Saturday, 12 March 2016

HOW ASSETS DECLARATION WILL REDUCE CORRUPTION IN CIVIL SERVICE

Muhammadu Buhari
The directive, the other day, by President Muhammadu Buhari, making it mandatory for all workers in the federal ministries, departments and agencies (MDAs) to declare their assets signposts another level of the effort at winning the war against corruption. No one should be in doubt that asset declaration is a veritable part of the ongoing sanitisation process and extending it to civil servants, as it ordinarily should be, is a welcome development. Except those who have something to hide, the directive should be fully accepted and obeyed immediately as there is a compelling need to rid the civil service of corruption.

The directive came on the heels of overwhelming evidence of financial improprieties and sundry corrupt actions among government workers as gathered by the Economic and Financial Crimes Commission (EFCC), in collaboration with financial institutions at the end of the Bank Verification Number exercise. Mind-boggling deals have been revealed involving all levels of officials in the country’s public service to the extent that, according to reports, what has been found with politicians pales into relative insignificance.

For instance, it was discovered that many of the workers operate several local and foreign accounts used for siphoning money from government coffers, laundering same and using the proceeds in buying property within and outside Nigeria. These findings, reportedly, infuriated the president who directed the Head of Service to ensure that all members of staff of federal ministries, agencies and departments declare their assets immediately. Assets declaration, it must be emphasized, is not new to the civil service. As a matter of fact, the Constitution makes assets declaration mandatory to act as a safeguard against corrupt practices by public servants.

In furtherance of this, the Constitution went ahead to create the Code of Conduct Bureau (CCB), to receive and verify the assets declared, and the Code of Conduct Tribunal (CCT) to try and punish those who act in the breach. Unfortunately, both the CCB and Code of Conduct Tribunal have not lived up to expectation due to poor funding and incompetence of personnel. As it were, over the years, only politicians have been made to declare their assets, which is why the present demand on civil servants is most appropriate. The role of civil servants as executors of government vision is too crucial and the officials too exposed to material assets not to demand the highest level of probity.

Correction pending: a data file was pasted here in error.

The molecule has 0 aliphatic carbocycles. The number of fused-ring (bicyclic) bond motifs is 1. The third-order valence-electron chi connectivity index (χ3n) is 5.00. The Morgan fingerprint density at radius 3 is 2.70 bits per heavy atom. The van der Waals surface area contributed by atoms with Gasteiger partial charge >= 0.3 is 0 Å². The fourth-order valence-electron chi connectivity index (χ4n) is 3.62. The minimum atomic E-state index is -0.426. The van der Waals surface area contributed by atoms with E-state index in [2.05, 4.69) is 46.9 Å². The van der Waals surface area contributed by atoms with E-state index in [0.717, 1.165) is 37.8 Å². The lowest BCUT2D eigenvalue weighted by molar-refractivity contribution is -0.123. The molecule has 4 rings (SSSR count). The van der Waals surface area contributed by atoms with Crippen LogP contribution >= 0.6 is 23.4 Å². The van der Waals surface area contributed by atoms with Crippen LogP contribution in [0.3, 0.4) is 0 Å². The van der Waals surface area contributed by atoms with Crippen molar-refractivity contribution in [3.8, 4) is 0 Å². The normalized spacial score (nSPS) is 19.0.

Ideally, every public servant, including university workers and other tertiary institution employees are required by law to declare their assets on assumption of duty, and every four years thereafter. Even before the latest financial improprieties were exposed through the Bank Verification Number exercise, it has always been common knowledge that the civil service is a cesspit of corruption. While politicians come and go, civil servants have been the immovable rock in the massive looting of Nigeria’s resources. Indeed, they are known not only to corrupt the politicians by pointing the way for them, knowing where all the proverbial copses are buried as the ones with the institutional tools and memory, civil servants also enrich themselves beyond measure.

It has been revealed that properties owned by many of these civil servants are not built with their legitimate income, of course, but these have been difficult to trace to them because many are owned through proxies. There is the need, therefore, for proper registration of such property for ease of verification of ownership. Also, government should impose heavy property tax if this would help to unravel ownership.

Virtually all cadres of the civil service are involved in the sleaze, with a few individual exceptions. For that reason, it may not just be enough to merely demand asset declaration without a mechanism for verification to uncover deliberate falsification of information, in which case, even a forensic verification exercise should be considered.

Luckily, the government is working hard to establish such a forensic diagnostic centre that would help in dealing with falsification of documents. There is also a need for whistle blowers in the service to be encouraged with appropriate protection for them. It is good enough that government is beaming the searchlight on civil servants because reforming the civil service to stem waste, and corruption, create efficiency and effectiveness is one of the ways to save Nigeria. (Guardian)